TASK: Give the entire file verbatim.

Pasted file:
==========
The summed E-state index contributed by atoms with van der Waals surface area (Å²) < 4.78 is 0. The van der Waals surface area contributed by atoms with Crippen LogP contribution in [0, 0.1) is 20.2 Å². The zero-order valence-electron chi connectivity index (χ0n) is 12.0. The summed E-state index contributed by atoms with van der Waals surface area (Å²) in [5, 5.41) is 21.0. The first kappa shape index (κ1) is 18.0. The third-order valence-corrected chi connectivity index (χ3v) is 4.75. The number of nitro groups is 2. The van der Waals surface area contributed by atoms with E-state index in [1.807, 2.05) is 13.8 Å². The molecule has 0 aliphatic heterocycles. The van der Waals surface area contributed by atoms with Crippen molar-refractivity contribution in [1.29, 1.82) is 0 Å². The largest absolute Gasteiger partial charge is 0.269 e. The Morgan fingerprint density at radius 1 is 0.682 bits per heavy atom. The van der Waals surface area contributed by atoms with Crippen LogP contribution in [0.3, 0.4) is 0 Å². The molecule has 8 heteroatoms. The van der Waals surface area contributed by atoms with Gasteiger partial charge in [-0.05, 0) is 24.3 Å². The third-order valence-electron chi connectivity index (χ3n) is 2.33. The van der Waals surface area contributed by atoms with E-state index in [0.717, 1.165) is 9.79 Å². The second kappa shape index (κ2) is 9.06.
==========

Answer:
The summed E-state index contributed by atoms with van der Waals surface area (Å²) < 4.78 is 0. The van der Waals surface area contributed by atoms with Crippen LogP contribution in [0, 0.1) is 20.2 Å². The zero-order valence-electron chi connectivity index (χ0n) is 12.0. The summed E-state index contributed by atoms with van der Waals surface area (Å²) in [5, 5.41) is 21.0. The first kappa shape index (κ1) is 18.0. The third-order valence-corrected chi connectivity index (χ3v) is 4.75. The number of nitro groups is 2. The van der Waals surface area contributed by atoms with E-state index in [1.807, 2.05) is 13.8 Å². The molecule has 0 aliphatic heterocycles. The van der Waals surface area contributed by atoms with Crippen molar-refractivity contribution in [1.29, 1.82) is 0 Å². The largest absolute Gasteiger partial charge is 0.269 e. The Morgan fingerprint density at radius 1 is 0.682 bits per heavy atom. The van der Waals surface area contributed by atoms with Crippen LogP contribution in [0.3, 0.4) is 0 Å². The molecule has 8 heteroatoms. The van der Waals surface area contributed by atoms with Gasteiger partial charge in [-0.05, 0) is 24.3 Å². The third-order valence-electron chi connectivity index (χ3n) is 2.33. The van der Waals surface area contributed by atoms with E-state index in [0.717, 1.165) is 9.79 Å². The second kappa shape index (κ2) is 9.06.